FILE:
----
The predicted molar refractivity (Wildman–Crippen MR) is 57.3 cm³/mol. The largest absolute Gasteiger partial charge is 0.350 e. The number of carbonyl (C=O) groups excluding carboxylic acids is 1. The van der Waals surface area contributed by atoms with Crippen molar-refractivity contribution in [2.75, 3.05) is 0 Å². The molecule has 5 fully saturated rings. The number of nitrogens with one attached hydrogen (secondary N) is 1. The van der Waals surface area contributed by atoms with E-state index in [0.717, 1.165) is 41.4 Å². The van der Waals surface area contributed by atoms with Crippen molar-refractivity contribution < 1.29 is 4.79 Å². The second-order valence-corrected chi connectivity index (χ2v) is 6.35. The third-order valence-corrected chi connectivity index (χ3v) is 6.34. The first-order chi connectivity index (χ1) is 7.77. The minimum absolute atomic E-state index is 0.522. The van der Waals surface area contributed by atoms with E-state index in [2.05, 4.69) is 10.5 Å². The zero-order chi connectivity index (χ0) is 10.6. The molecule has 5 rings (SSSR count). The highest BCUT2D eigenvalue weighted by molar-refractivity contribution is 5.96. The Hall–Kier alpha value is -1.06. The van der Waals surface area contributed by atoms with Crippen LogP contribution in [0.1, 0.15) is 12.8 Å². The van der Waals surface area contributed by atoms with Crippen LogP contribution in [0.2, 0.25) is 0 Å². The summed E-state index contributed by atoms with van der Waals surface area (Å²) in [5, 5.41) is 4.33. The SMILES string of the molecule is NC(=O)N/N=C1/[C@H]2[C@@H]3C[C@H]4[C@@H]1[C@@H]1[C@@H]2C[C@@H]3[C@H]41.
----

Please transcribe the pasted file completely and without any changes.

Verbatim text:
The predicted molar refractivity (Wildman–Crippen MR) is 57.3 cm³/mol. The largest absolute Gasteiger partial charge is 0.350 e. The number of carbonyl (C=O) groups excluding carboxylic acids is 1. The van der Waals surface area contributed by atoms with Crippen molar-refractivity contribution in [2.75, 3.05) is 0 Å². The molecule has 5 fully saturated rings. The number of nitrogens with one attached hydrogen (secondary N) is 1. The van der Waals surface area contributed by atoms with E-state index in [0.717, 1.165) is 41.4 Å². The van der Waals surface area contributed by atoms with Crippen molar-refractivity contribution < 1.29 is 4.79 Å². The second-order valence-corrected chi connectivity index (χ2v) is 6.35. The third-order valence-corrected chi connectivity index (χ3v) is 6.34. The first-order chi connectivity index (χ1) is 7.77. The minimum absolute atomic E-state index is 0.522. The van der Waals surface area contributed by atoms with E-state index in [2.05, 4.69) is 10.5 Å². The zero-order chi connectivity index (χ0) is 10.6. The molecule has 5 rings (SSSR count). The highest BCUT2D eigenvalue weighted by molar-refractivity contribution is 5.96. The Hall–Kier alpha value is -1.06. The van der Waals surface area contributed by atoms with Crippen LogP contribution in [0.1, 0.15) is 12.8 Å². The van der Waals surface area contributed by atoms with Crippen LogP contribution in [0.2, 0.25) is 0 Å². The summed E-state index contributed by atoms with van der Waals surface area (Å²) in [5, 5.41) is 4.33. The SMILES string of the molecule is NC(=O)N/N=C1/[C@H]2[C@@H]3C[C@H]4[C@@H]1[C@@H]1[C@@H]2C[C@@H]3[C@H]41.